Sunday, 17 August 2014

Review: Out of Mind // Hersenschimmen

Title: Out of Mind (Hersenschimmen)
Author: J. Bernlef
Genre: Contemporary literature (I guess)
Year: 1984
Pages: 125

This novel was originally written in Dutch, and I've also read it in that language. As an English translation does exist, I feel justified writing this review in English. It should however be noted that I could not find an English copy (online) under 127 pounds. 

Out of Mind centres around 71-year-old Maarten who figures out he has been having trouble remembering  lately.  This story beautifully describes his and his wife's struggle with getting older.

As this is quite a short book, it will be no surprise I read this book within 24 hours. At one point, around page 100, I put it down as it was time to go to bed. However, it took me a while to disconnect with the fictional world, and mostly the protagonist. For some reason I remained in his mindset for some time, thinking I was the one with dementia. I clearly understand this sounds crazy, but I guess the only thing I can conclude from that is how phenomenal this author writes. It has been a while since I've been so engrossed in a novel - identifying with a character so much while he is so completely unlike me.
When I continued reading in the morning, it felt different. Because of Maarten's change in character, I felt completely disconnected, and although of course I cared for him, I could no longer feel the empathy I felt the previous night. It took much effort to get through the last pages mainly due to the writing style. Now I understand that this can easily be some literary device: the author allowing us to detach from the protagonist just like a. He does to himself, and b. The world around him does. However, it did drag on too long for me (considering the full length of the story). Therefore, rather than rating it 4 stars, it'll have to do with 3.5

Friday, 15 August 2014

Book Haul!

A while back, I bought yet another bunch of books :) 

Wild by Cheryl Strayed
This book tells the story of the author who, when she feels she has nothing left to lose, goes on a hike - the Pacific Crest Trail. This has been made into a film with Reese Witherspoon which will come out in America in December.
Ham on Rye by Charles Bukowski
Ham on Rye is Bukowski's most autobiographical work. It follows Henry Chineski - a boy bullied through high school and growing up into alcoholism. 
Love in the Time of Cholera by Gabriel GarcĂ­a Marquez
The main character, Florentino Ariza falls in love with a beautiful woman, but she rejects him and marries a rich doctor. 50 Years later, the doctor dies, and Florentino tries to woo her again. 
The Color Purple by Alice Walker
Celie, a young black woman with a though childhood - being raped by her father as well as being forced to marry an awful man. This story follows her in her journey to finding joy in life.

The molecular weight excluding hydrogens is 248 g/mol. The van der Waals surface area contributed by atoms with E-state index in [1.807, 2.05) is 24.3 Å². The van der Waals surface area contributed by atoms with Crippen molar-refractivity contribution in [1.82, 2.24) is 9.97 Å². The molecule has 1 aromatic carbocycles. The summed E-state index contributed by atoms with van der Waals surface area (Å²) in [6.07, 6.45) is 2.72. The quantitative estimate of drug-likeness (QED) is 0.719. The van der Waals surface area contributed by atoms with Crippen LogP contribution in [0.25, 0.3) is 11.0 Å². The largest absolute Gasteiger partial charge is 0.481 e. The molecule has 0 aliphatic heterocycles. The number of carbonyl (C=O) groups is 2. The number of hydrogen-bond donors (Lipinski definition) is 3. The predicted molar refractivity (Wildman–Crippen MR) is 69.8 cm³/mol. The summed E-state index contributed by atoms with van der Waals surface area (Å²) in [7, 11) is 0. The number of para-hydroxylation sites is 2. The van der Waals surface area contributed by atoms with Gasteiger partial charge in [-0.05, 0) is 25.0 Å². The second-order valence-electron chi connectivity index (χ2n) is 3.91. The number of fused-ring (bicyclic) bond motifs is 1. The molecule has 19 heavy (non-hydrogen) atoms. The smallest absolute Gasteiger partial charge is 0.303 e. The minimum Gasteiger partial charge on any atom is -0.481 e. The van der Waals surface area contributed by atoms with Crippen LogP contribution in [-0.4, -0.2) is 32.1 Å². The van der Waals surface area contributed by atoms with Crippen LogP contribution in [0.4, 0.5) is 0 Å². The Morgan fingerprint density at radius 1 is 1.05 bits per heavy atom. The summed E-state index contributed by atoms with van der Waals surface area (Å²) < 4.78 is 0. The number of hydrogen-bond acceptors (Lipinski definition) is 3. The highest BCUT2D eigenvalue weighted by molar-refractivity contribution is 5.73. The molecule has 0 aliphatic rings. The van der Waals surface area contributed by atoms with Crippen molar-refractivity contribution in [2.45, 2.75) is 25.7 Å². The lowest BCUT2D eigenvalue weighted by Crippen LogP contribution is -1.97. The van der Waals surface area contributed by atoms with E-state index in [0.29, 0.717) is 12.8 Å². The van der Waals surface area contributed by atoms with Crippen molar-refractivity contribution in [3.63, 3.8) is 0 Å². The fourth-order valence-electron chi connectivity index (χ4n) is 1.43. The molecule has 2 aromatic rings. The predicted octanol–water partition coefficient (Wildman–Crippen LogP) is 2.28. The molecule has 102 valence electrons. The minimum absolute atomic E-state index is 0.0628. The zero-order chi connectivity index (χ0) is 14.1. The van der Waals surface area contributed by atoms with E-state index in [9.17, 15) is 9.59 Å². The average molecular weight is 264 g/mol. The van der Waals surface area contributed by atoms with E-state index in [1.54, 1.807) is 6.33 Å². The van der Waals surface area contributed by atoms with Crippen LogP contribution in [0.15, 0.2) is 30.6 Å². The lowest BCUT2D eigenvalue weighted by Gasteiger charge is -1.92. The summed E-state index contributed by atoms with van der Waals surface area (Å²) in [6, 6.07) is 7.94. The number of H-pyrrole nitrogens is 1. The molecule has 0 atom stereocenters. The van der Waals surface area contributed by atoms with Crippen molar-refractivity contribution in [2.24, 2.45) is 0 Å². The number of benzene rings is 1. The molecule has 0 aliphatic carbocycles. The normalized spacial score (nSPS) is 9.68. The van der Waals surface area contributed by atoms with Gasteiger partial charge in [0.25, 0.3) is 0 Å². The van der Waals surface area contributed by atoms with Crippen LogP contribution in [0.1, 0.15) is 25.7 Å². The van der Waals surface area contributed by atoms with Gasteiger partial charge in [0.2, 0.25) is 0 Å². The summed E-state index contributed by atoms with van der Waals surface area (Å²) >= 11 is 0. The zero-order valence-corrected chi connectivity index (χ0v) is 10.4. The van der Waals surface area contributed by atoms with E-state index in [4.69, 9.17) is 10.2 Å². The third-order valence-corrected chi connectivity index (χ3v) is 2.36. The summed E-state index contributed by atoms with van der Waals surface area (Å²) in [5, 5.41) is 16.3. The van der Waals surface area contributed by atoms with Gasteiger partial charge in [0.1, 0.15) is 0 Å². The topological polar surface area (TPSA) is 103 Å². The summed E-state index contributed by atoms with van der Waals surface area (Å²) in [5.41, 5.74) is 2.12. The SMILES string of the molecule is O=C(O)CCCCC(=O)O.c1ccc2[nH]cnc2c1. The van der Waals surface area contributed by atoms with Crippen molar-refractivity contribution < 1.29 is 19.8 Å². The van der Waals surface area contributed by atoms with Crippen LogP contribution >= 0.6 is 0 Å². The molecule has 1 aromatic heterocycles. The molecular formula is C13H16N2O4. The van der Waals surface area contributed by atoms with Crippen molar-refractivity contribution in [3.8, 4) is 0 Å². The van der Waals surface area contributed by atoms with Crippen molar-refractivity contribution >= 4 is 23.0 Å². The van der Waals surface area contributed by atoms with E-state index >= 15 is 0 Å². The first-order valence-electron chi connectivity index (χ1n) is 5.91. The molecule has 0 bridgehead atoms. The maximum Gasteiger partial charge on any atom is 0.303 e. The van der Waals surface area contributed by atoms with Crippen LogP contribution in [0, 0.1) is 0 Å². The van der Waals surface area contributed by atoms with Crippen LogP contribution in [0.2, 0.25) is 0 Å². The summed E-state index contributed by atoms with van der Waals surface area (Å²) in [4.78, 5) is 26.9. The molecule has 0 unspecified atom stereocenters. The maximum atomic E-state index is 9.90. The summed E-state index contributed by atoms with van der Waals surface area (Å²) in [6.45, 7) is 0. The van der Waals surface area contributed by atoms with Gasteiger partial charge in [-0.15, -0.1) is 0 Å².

The War of the Worlds by H.G. Wells
The War of the Worlds is about an alien invasion set in London. 
Lord of the Flies by William Golding
A plane with a bunch of schoolboys crashes on an Island. At first the children are excited - living without parents, nobody telling them what to do. But then life out there turns out to be a lot harder than they expected it to be.
A Clockwork Orange by Anthony Burgess
Fifteen-year-old Alex robs, rapes, tortures, and murders people. He is then jailed and the State tries to reform him. 
The Catcher in the Rye by J.D. Salinger
Sixteen-year-old Holden talks about a couple of days in his life after he's been expelled from school.
Fahrenheit 451 by Ray Bradbury
In the world in which this is set, Firemen start fires, and literature is on the brink of extinction. 
Slaughterhouse-five by Kurt Vonnegut
This is an anti-war novel, centred around the bombing of Dresden. 
The Road by Cormac McCarthy
In this post-apocalyptic novel, a man and his son walk alone through America, trying to survive. 

Woah, writing those summaries made me realise even more how depressing all these novels are. However, I'm excited for all of those! I feel like all these books - except for Wild - are modern classics everyone should have read and I feel horrible for not having read them yet, so I'll try and read these as soon as possible!

Friday, 8 August 2014

Reading Slump

I have not been posting anything the past week. This is the result of a terrible reading slump. The last book I finished was If I Stay and that was on July 22nd. I did not really love this book, and so was the case for quite some books I read prior to that. Consequently I did not feel like reading anything - afraid I would not enjoy it.

In these few weeks I have started some books, which I have not yet finished, and probably won't in the near future: 
The Screwtape Letters by C.S. Lewis 
        I was so excited to be reading this book. Its premise sounded so interesting, yet I did not at all like it,             mostly due to the writing style. However, I feel this is merely because of my reading slump and will                 probably finish this book later (though, as said before, not in the near future) 
War and Peace by Leo Tolstoy
        I had intended to join a booktube readalong for this novel, and I have started it. However, it's just too           dense and too difficult and I've put it down for now. 
Discworld 1: The Colour of Magic by Terry Pratchett
        Certainly too confusing for my state of mind at that time. Not sure if I will ever pick it up again. 

However, today's little story has a happy ending! Last night I started reading A Series of Unfortunate Events 1: The Bad Beginning and I just finished it this morning! 

So do look forward to some new posts! I have two reviews to write and got an exciting haul coming up, so please check back soon!